Six months ago, before I started writing this chapter, I read one of the few works of literary criticism that deals with the material I'm examining. It's a well-known book now some decades old, and I read it then with the belief that I was doing my due diligence, getting a handle on what had already been done, grappling with a major critic, etc. I underlined it, argued out loud with its author, and talked about it with George Washington Boyfriend (who, to my chagrin, had read it long ago and even cites it several times in his own book. . . and you may recall that he and I are not exactly in the same field). When I finished the book, I thought, "Well, good. [The author] doesn't really talk about the things I'm interested in, and his approach is totally wrong anyway. I'll just deal with him in a tidy few sentences somewhere and a couple of footnotes."
Fast-forward to the present, when I've got a messy 50-page draft that hasn't quite found its argument (or that has, rather, found three or four arguments, none clearly related to the others). Now that I'm here, it turns out that one of the things I'm interested in is dealt with by that book that I read six months ago, and while I still suspect that its author is wrong. . . I can't quite remember. I have no idea where he says the things that might be similar to what I'm saying. I can no longer even articulate precisely what I thought the book's weaknesses were.
In other words, I didn't take any notes when I was reading.
Argh! Why do I do this? I take very detailed notes when I read library (and especially ILL) books, but when I own the thing, I often figure that there's no need to do so. I flag pages and underline passages and sometimes write cue words or brief commentary in the margins, but that's it. Now I'm going to have to go back and skim the book carefully, taking notes along the way, and thinking through more seriously how my own work relates to that of this prior critic.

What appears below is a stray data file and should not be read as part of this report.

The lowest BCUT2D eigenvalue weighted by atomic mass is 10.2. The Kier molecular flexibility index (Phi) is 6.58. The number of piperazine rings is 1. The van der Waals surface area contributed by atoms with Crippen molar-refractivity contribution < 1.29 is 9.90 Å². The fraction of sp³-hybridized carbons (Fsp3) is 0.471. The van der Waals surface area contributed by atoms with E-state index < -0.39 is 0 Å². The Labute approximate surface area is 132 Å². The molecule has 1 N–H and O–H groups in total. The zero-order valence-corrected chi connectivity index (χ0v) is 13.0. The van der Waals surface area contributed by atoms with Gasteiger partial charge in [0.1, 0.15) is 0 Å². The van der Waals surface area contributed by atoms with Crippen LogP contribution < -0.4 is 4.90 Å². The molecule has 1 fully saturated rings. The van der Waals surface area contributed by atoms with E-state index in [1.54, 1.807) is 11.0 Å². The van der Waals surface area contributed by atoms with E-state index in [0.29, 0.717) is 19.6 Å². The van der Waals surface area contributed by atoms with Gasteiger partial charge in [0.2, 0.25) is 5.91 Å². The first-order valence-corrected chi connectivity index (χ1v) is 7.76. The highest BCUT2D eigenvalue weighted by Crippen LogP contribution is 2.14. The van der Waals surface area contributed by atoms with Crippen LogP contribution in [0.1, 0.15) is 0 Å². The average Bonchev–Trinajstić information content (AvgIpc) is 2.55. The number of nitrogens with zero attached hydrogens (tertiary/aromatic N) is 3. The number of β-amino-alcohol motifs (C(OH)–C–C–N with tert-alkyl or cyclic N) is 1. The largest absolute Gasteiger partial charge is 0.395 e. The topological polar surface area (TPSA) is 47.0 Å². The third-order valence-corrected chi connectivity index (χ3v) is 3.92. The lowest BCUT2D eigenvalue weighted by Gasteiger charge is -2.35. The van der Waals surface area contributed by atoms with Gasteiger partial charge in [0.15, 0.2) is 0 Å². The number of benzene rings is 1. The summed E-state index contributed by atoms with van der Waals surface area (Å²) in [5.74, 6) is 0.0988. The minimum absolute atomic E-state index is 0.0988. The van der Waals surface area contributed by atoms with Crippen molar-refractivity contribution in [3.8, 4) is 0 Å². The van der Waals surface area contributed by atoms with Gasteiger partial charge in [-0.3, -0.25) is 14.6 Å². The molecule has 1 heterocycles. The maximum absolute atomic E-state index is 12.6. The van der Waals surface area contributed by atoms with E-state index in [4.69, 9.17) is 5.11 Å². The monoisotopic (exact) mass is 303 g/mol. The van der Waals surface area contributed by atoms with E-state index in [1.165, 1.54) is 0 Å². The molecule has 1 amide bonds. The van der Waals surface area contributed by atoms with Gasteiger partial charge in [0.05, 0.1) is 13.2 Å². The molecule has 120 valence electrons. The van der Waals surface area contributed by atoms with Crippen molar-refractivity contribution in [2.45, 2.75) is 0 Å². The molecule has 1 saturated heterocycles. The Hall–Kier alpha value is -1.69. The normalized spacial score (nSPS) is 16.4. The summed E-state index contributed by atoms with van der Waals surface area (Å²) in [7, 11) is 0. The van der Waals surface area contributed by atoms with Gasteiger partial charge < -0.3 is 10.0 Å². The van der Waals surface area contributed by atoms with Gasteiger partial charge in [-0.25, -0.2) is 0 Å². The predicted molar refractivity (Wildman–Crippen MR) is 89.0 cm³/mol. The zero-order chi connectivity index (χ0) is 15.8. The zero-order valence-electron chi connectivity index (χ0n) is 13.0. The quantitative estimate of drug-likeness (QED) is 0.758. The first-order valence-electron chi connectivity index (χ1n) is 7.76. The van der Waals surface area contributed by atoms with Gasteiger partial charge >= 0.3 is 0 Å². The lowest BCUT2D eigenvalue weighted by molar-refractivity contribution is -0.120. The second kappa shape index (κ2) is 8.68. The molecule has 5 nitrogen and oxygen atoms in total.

But I'm not sure that having taken notes at the time (which, memo to self: you must always do in the future) would have helped with anything other than finding the relevant passages or chapters--I'd still have to re-read and rethink them, and I'd probably want to re-read a larger portion of the book as well, just be sure that there wasn't something else that I had neglected at the time, thinking it irrelevant, that now mattered terribly much.
It may be that my ability to retain and remember complex arguments is poor; after all, if I could remember them, surely when I acquired new knowledge a lightbulb would go off in my head and I would exclaim, "oh! now I understand exactly what that guy was saying in that article I read last year!" Instead, I have to re-read everything in the hopes that such lightbulbs--if they exist--might, perhaps, switch on. When I was writing my dissertation I reskimmed every single article I'd photocopied, many times, just to make sure that I hadn't missed something (or to find that elusive article responsible for something I thought I'd read, but couldn't for the life of me remember where).
Or perhaps re-reading is as essential for works of criticism as for works of literature: you read something that gets you writing, then you go back and find something new and respond to it, and then you go back again, and find still more. Maybe that's what the scholarly dialogue is all about.
Maybe. But I still wish that I had a better memory. Or, failing that, better notes.